IN RE: Lakshmi Arunachalam

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United States Court of Appeals, Federal Circuit.

IN RE: Lakshmi Arunachalam, Appellant


Decided: May 27, 2016

Before TARANTO, CHEN, and HUGHES, Circuit Judges.


Dr. Lakshmi Arunachalam owns U.S. Patent No. 5,778,178, which has been undergoing reexamination since November 2008. In September 2014, the Patent Trial and Appeal Board affirmed the rejection of claims 9–16, but designated a new ground of rejection for claim 16. Dr. Arunachalam elected to reopen prosecution of the claims, after which the examiner issued a final rejection in June 2015. Rather than appeal the examiner's final rejection to the Board, Dr. Arunachalam filed the instant appeal. Because we lack jurisdiction to consider non-final appeals from the Patent Office, we dismiss for lack of jurisdiction.

Under 28 U.S.C. § 1295(a)(4)(A), we have exclusive jurisdiction over an appeal from a “decision” of the Board. “We have held that § 1295(a)(4) should be read to incorporate a finality requirement.” Loughlin v. Ling, 684 F.3d 1289, 1292 (Fed. Cir. 2012) (citing Copelands' Enters., Inc. v. CNV, Inc., 887 F.2d 1065, 1067–68 (Fed. Cir. 1989) (en banc)). Our adoption of a finality rule “finds strong support both in the tradition of the federal courts system and in sound public policy.” Copelands' Enters., 887 F.3d at 1067 (citations omitted). “As indicated by the Supreme Court, requiring a party to await a final decision and to raise all claims of error in a single appeal ‘emphasizes the deference that appellate courts owe to the trial judge,’ ‘avoid [s] the obstruction to just claims that would come from permitting the harassment and cost of a succession of separate appeals,’ and ‘promot[es] efficient judicial administration.’ ” Id. (quoting Firestone Tire & Rubber Co. v. Risjord, 449 U.S 368, 374 (1981)). Thus, we lack jurisdiction to hear a non-final appeal from the Patent Office.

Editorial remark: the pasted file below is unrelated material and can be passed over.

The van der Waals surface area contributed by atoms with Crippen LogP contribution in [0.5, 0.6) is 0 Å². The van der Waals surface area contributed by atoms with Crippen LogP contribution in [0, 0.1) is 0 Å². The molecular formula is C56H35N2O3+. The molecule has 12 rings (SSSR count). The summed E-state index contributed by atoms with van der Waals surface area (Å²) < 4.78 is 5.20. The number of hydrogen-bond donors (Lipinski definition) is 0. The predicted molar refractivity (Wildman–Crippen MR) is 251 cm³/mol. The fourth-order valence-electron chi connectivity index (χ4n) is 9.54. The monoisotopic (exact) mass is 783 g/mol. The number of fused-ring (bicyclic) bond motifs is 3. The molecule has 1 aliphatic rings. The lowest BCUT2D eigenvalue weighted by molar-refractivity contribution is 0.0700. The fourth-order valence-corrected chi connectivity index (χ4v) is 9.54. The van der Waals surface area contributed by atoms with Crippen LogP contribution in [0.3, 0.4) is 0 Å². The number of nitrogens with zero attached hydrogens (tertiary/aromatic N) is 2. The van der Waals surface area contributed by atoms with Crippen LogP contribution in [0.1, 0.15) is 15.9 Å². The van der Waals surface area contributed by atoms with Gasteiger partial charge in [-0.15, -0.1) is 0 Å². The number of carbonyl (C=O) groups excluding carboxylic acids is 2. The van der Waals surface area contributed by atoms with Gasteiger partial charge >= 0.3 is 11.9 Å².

Here, there can be no doubt that the Patent Office's actions are non-final for the purposes of judicial review and that Dr. Arunachalam's appeal is premature. A patent owner dissatisfied with an examiner's rejection of a claim in reexamination may proceed with a two-step appeals process. First, pursuant to 35 U.S.C. § 134(b) (2002), “[a] patent owner in any reexamination proceeding may appeal from the final rejection of any claim by the primary examiner to [the Board] ․” Second, if the patent owner is dissatisfied with the Board's final decision, the patent owner may appeal the decision to this court. 35 U.S.C. § 141 (2002) (“A patent owner ․ who is in any reexamination proceeding dissatisfied with the final decision in an appeal to the Board ․ under section 134 may appeal the decision only to the United States Court of Appeals for the Federal Circuit.”).

A new ground of rejection, however, is not a final decision for the purposes of judicial review. See 37 C.F.R. § 41.50. After a new ground of rejection, the patent owner can either (1) reopen prosecution and, if the rejection cannot be traversed, again appeal to the Board or (2) pursue rehearing at the Board, after which an appeal to this court may be filed. See id. Here, Dr. Arunachalam elected to reopen prosecution and the examiner issued a final rejection. Pursuant to § 134(b), Dr. Arunachalam may appeal the examiner's decision to the Board. And only after the Board issues a final decision can we exercise jurisdiction to review the Board's decision.



(1) The appeal is dismissed for lack of jurisdiction.

(2) All pending motions are denied as moot.

HUGHES, Circuit Judge.

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